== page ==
Dale Murray Needham, MD, PhD
Year elected: 2019
Current membership category: Active
The Johns Hopkins School of Medicine
1830 East Monument Street, 5th Floor
Baltimore, MD 21205
United States of America
Dr. Dale Needham received his MD from McMaster University in Hamilton, Ontario, Canada, and completed a residency in internal medicine and fellowship in critical care medicine at the University of Toronto. He obtained his PhD in Clinical Investigation from the Johns Hopkins Bloomberg School of Public Health in Baltimore, Maryland. Notably, prior to his medical training, Dr. Needham completed Bachelor’s and Master’s degrees in Accounting and practiced at a large international accounting firm with a focus on health care.
From a research perspective, Dr. Needham has made landmark contributions in studying patient survivorship within the field of critical care medicine. The vast majority of clinical research in critical care focuses on reducing short-term mortality and mechanical ventilation duration, with relatively little evaluation of survivors’ physical, cognitive and mental health impairments. These impairments are complex to study as they commonly co-occur, requiring concurrent evaluation of multiple outcomes, instead of focusing on a single impairment. Moreover, these impairments commonly persist for months or years after critical illness. Hence, survivorship studies require longitudinal study designs and evaluation of additional patient-centered outcomes (e.g., unemployment and quality of life) to more fully understand the impact of these impairments.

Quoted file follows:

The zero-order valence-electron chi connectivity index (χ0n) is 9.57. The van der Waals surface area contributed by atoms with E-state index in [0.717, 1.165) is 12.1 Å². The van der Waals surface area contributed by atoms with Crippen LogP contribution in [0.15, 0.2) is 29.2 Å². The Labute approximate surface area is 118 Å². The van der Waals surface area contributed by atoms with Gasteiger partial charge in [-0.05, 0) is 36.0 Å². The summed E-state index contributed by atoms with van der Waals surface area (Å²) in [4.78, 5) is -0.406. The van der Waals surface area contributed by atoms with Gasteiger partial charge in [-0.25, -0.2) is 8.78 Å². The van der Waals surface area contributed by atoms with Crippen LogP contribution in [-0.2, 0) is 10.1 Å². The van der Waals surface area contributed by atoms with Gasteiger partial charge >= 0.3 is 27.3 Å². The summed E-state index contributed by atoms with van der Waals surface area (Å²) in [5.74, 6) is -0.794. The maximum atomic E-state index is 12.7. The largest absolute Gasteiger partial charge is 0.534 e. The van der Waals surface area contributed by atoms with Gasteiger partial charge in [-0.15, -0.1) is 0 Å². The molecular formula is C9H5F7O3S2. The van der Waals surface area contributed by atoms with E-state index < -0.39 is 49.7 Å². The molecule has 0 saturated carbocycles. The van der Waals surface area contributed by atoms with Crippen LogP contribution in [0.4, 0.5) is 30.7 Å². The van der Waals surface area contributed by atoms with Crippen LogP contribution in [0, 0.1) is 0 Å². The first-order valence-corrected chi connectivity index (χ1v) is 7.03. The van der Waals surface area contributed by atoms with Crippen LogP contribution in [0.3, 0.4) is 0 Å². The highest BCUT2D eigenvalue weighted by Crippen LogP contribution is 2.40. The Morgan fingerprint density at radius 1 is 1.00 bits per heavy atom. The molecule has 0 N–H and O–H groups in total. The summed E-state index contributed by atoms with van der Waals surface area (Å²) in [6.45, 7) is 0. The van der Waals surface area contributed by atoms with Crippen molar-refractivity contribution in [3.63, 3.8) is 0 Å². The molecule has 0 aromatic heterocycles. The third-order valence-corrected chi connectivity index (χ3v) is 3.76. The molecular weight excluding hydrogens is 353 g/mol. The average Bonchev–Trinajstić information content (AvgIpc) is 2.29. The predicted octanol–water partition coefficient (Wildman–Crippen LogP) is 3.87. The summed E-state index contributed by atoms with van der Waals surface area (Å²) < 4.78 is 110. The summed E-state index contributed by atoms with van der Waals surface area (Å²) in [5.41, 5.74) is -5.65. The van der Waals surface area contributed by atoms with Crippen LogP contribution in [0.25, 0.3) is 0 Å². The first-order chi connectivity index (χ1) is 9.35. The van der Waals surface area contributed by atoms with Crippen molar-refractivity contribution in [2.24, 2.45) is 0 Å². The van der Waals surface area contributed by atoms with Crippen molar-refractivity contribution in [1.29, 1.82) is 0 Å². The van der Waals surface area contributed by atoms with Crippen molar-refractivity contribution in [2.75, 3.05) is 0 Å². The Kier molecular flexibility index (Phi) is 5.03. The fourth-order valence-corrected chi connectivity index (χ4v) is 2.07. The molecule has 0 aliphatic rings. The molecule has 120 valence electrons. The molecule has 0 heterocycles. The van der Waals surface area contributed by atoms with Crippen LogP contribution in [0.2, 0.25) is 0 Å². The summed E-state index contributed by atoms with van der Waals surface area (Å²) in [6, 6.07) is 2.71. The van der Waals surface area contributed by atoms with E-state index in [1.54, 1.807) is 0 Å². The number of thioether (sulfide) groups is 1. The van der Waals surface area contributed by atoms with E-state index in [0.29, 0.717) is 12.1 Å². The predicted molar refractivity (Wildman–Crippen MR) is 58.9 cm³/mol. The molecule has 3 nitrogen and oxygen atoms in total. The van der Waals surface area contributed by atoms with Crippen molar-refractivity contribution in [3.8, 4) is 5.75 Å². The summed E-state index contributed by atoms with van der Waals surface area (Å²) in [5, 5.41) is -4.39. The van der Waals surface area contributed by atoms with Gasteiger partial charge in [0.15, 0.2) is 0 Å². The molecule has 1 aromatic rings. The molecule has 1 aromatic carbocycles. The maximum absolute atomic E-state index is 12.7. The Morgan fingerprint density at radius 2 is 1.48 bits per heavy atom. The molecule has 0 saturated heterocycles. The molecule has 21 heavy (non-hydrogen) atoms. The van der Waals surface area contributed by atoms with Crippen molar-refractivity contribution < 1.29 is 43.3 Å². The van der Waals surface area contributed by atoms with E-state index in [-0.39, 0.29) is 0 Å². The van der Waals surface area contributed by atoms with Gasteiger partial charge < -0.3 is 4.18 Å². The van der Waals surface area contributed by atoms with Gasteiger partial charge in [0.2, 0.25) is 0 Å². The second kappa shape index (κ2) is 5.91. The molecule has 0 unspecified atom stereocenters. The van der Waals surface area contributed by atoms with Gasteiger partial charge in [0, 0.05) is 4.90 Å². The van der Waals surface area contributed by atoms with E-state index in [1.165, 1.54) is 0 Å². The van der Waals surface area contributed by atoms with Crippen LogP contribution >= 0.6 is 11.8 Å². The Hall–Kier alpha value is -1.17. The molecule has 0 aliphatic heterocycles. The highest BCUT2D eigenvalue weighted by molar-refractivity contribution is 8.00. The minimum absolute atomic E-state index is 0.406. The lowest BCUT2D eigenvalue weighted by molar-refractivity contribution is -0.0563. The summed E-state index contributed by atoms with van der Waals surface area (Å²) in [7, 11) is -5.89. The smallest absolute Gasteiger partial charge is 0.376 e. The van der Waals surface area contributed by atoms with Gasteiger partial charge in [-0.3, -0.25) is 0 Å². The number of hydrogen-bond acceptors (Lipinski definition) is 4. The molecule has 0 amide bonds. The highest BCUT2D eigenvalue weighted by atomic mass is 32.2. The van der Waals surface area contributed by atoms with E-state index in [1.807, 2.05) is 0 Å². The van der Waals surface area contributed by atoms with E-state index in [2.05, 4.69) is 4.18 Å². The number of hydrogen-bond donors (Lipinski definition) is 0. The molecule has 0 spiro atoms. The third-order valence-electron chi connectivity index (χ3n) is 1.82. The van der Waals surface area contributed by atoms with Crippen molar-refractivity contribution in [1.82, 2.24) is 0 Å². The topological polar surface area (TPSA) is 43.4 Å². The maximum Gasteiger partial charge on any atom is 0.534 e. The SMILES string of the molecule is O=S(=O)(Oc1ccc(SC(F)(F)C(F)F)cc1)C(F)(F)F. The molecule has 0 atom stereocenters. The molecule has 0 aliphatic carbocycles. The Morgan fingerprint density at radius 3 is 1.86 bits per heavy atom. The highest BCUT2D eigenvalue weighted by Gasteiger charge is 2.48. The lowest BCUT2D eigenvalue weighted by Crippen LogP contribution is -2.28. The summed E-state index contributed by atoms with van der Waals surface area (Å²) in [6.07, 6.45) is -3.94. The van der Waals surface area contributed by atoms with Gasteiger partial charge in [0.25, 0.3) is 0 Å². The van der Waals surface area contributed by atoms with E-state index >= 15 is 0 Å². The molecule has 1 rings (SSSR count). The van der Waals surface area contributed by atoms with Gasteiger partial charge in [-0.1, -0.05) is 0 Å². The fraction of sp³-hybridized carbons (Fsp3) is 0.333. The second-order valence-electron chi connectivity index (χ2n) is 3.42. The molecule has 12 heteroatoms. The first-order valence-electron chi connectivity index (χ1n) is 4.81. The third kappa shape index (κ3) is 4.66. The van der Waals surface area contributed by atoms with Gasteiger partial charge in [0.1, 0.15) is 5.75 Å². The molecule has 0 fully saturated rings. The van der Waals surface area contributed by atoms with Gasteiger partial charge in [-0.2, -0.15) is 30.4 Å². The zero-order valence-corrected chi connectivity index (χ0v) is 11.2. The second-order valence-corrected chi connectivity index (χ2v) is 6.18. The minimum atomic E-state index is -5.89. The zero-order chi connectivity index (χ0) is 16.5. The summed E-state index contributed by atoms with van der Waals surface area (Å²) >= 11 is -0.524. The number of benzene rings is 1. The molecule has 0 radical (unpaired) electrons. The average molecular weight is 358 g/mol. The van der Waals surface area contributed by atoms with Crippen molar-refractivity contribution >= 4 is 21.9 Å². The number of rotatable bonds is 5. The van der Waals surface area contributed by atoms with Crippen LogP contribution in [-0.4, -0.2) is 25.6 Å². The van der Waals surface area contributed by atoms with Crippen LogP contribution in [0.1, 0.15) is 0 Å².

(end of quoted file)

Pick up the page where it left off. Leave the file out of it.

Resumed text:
Dr. Needham’s research aims to achieve a deeper understanding of the short- and long-term sequelae associated with critical illness and to evaluate a wide range of novel multi-disciplinary interventions with the goal of improving survivors’ outcomes. His research is supported by numerous federally-funded grants and has resulted in many important peer-reviewed publications. Consequently, Dr. Needham is internationally renowned for rigorous longitudinal studies that have advanced the field of critical care survivorship research.